And in contrast honour killings are a rarity in South India and the western states of Maharastra and Gujarat. In some other parts of India, notably West Bengal, honour killings completely ceased about a century ago, largely due to activism and influence of reformists such as Vivekananda, Ramakrishna, Vidyasagar and Raja Ram Mohan Roy. Wish they had also spread their activism in North India.

REPORTS OF SOME SPECIFIC HONOUR KILLINGS IN NORTH INDIA

The Indian state of Punjab has a large number of honour killings. According to the data compiled by the Punjab Police, 34 honour killings were reported in the state between 2008 and 2010: 10 in 2008, 20 in 2009 and four in 2010’

Haryana is also notorious for incidents of honour killing, mainly in the upper caste of the society, among Rajputs and Jaats; considered literate. And, so can we say it has nothing to do with literacy levels?

Bhagalpur in the eastern state of Bihar has also been notorious for honour killings. Recent cases include a 16-year-old girl, Imrana, from Bhojpur who was set on fire inside her house in a case of what the police called ‘moral vigilantism.’ The victim had screamed for help for about 20 minutes before neighbours arrived, only to find her smouldering body. She was admitted to a local hospital, where she later died from her injuries. In May 2008, Jayvirsingh Bhadodiya shot his daughter Vandana Bhadodiya and struck her on the head with an axe. In June some incidents were reported from Delhi.

In June 2012, a man chopped off his 20-year-old daughter’s head with a sword in Rajasthan after learning that she was dating men. According to police officer Omkar Singh, the accused told the court that his daughter Manju had relations with several men. He had asked her to mend her ways several times in the past. However, she did not pay heed. Out of pure rage, he chopped off her head with the sword.

A young couple who were planning to marry were brutally murdered in Garnauthi village, state of Haryana on 18 September 2013 because they were having a love affair. The woman, Nidhi, was beaten to death and the man, Dharmender, was dismembered alive. People in the village and neighbouring villages approved of the killings.

MEASURES AGAINST HONOUR KILLINGS

In 1990 the National Commission for Women set up a statutory body in order to address the issues of honor killings among some ethnic groups in North India. This body reviewed constitutional, legal, and other provisions as well as challenges women faced. The NCW’s activism has contributed significantly towards the reduction of honor killings in rural areas of North India. According to Pakistani activists Hina Jilani and Eman M. Ahmed, Indian women are considerably better protected against honor killings by Indian law and government than Pakistani women, and they have suggested that governments of countries affected by honor killings use Indian law as a model in order to prevent honor killings in their respective societies.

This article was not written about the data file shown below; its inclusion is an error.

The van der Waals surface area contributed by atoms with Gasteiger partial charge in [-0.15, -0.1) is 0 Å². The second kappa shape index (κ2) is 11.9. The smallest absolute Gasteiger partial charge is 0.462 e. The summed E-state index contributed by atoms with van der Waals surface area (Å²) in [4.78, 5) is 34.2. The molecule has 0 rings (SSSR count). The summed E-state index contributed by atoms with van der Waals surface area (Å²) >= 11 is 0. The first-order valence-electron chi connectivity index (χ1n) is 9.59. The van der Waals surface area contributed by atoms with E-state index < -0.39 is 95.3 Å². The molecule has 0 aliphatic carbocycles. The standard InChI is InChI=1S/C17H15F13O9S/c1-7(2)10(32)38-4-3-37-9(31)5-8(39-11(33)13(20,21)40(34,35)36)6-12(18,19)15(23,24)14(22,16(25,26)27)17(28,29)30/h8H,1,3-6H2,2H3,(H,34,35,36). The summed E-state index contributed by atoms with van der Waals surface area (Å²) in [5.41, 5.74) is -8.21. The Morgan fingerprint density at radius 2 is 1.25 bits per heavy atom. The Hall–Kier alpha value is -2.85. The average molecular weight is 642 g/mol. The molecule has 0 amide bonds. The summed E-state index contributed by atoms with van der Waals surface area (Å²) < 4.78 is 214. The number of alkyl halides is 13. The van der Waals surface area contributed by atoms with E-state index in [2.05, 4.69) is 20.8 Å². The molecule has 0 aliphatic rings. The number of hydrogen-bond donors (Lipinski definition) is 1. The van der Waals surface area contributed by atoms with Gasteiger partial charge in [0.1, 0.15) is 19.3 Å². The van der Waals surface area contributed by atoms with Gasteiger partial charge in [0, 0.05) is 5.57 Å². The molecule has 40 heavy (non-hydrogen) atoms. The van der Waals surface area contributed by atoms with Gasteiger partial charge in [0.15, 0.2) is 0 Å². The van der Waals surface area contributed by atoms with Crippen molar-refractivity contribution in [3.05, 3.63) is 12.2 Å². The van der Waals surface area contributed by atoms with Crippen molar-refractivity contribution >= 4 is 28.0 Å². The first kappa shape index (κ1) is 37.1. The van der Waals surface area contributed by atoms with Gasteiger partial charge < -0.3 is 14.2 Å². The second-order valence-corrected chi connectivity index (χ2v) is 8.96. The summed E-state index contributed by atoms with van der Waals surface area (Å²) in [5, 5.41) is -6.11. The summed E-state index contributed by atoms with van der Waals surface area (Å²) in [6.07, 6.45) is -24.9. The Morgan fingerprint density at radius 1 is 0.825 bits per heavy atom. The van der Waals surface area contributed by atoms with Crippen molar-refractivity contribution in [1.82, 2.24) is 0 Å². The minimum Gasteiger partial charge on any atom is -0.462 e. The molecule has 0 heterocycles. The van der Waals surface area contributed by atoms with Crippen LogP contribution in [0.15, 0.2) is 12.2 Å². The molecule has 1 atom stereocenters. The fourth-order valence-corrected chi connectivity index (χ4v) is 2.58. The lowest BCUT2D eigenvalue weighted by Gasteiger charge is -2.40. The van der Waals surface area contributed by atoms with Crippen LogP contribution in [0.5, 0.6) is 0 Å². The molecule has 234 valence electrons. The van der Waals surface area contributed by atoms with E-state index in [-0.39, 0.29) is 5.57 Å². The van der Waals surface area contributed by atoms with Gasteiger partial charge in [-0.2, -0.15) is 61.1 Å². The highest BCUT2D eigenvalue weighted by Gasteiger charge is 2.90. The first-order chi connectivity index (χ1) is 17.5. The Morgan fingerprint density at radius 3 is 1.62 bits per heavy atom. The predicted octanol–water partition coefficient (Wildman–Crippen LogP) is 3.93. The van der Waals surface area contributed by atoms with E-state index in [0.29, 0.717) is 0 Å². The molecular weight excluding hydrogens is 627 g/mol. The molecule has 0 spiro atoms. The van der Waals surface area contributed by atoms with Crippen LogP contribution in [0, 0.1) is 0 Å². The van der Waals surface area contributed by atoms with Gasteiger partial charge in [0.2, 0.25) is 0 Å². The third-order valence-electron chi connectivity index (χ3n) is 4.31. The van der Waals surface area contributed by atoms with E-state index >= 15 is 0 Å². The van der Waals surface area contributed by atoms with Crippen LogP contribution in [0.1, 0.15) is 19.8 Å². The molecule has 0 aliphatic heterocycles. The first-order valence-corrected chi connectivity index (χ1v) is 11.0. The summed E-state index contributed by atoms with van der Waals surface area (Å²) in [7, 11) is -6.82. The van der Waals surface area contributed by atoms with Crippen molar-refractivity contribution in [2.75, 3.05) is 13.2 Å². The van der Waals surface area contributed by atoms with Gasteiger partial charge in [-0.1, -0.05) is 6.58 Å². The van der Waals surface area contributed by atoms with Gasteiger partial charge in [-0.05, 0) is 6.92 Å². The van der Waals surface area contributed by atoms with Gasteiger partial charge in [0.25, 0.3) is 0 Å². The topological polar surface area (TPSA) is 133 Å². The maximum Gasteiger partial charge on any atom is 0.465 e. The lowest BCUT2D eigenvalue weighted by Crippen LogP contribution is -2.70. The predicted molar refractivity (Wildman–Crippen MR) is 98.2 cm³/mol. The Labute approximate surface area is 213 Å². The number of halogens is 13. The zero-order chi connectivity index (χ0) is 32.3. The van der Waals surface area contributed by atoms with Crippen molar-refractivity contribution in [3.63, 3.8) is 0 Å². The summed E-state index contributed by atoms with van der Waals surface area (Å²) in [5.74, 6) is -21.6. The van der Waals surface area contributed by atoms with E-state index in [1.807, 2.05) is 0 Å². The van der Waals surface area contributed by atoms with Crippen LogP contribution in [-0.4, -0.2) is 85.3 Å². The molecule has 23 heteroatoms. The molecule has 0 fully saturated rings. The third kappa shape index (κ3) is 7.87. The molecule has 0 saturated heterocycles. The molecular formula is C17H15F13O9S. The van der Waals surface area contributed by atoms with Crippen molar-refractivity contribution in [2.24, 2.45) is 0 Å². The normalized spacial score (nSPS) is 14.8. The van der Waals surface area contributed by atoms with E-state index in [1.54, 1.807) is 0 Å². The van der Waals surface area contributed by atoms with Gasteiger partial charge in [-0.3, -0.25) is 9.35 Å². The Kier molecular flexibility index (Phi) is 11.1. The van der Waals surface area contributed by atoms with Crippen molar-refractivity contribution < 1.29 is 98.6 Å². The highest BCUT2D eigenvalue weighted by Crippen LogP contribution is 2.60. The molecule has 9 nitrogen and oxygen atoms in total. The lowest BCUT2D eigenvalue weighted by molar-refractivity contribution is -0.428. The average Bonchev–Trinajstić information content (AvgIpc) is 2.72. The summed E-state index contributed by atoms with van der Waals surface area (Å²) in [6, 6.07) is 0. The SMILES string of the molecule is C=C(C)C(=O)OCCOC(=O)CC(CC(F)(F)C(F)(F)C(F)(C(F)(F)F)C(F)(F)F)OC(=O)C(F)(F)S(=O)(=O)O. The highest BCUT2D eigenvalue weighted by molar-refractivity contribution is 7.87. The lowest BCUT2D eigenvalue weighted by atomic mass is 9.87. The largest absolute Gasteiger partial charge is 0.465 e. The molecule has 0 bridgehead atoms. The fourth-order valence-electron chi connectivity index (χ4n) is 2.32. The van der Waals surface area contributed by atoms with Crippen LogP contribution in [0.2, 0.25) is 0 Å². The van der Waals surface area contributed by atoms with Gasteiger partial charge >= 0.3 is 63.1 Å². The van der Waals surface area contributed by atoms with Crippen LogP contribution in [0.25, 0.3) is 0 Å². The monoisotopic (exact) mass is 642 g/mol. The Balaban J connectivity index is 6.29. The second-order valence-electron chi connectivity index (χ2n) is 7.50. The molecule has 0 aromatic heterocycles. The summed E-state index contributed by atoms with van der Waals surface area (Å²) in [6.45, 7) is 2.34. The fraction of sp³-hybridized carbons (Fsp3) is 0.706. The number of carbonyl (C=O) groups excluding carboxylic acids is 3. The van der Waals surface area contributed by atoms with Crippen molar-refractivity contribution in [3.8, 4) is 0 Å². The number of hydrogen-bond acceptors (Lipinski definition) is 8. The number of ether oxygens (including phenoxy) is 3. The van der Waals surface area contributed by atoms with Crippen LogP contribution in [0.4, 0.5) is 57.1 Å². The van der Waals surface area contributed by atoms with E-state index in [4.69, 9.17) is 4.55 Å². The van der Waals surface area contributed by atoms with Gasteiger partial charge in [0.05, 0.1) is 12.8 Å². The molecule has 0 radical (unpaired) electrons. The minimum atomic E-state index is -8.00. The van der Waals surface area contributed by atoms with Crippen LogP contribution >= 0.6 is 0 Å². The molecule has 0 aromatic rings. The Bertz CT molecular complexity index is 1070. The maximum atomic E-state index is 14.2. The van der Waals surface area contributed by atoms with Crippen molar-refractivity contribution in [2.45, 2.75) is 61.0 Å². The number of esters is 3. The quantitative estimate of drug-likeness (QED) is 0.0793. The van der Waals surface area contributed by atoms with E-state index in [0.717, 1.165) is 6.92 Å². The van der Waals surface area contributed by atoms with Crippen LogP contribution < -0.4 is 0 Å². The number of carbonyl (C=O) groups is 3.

In a landmark judgement in March 2010, Karnal district court ordered the execution of five perpetrators of an honour killing in Kaithal, and imprisoning for life the khap (local caste-based council) chief who ordered the killings of Manoj Banwala (23) and Babli (19) a man and woman of the same clan who eloped and married in June 2007. Despite having been given police protection on court orders, they were kidnapped; their mutilated bodies were found a week later in an irrigation canal.

In June 2010, scrutinizing the increasing number of honor killings, the Supreme Court of India issued notices to the Central Government and six states including Uttar Pradesh, Punjab, Haryana and Rajasthan, to take preventive measures against honor killings.

Alarmed by the rise of honor killings, the Government planned to bring a bill in the Monsoon Session of Parliament July 2010 to provide for deterrent punishment for ‘honor’ killings.

In recent times, the Khap system has attracted criticism from groups, citing the stark prejudice that such groups allegedly hold against others. Women’s Organisation AIDWA has made allegations, in some cases where the Khaps are alleged to have initiated threats of murder and violence to couples who marry outside of the circle.

Supreme Court has declared these ‘Khap panchayats’ as illegal, which often decree or encourage honour killings or other institutionalised atrocities against boys and girls of different castes and religions who wish to get married or have married.

So honour killing is utterly illegal and has to be ruthlessly stamped out. There is no honour in these killings and atrocities. In fact, it is nothing else but barbaric and shameful. Brutal atrocities committed by feudal-minded persons deserve very harsh punishments. And only by acting against it can we stamp out this atrocious feudal mentality. The other thing that needs to be crushed along with it are the Kangaroo courts that are mushrooming all over.

But in all of this the most scathing has been the behavior of some political parties both in Pakistan and India who in the interest of votes have never taken a bulldozing approach either jointly or severally towards all such individuals and self styled institutions who promote honour killings.

*****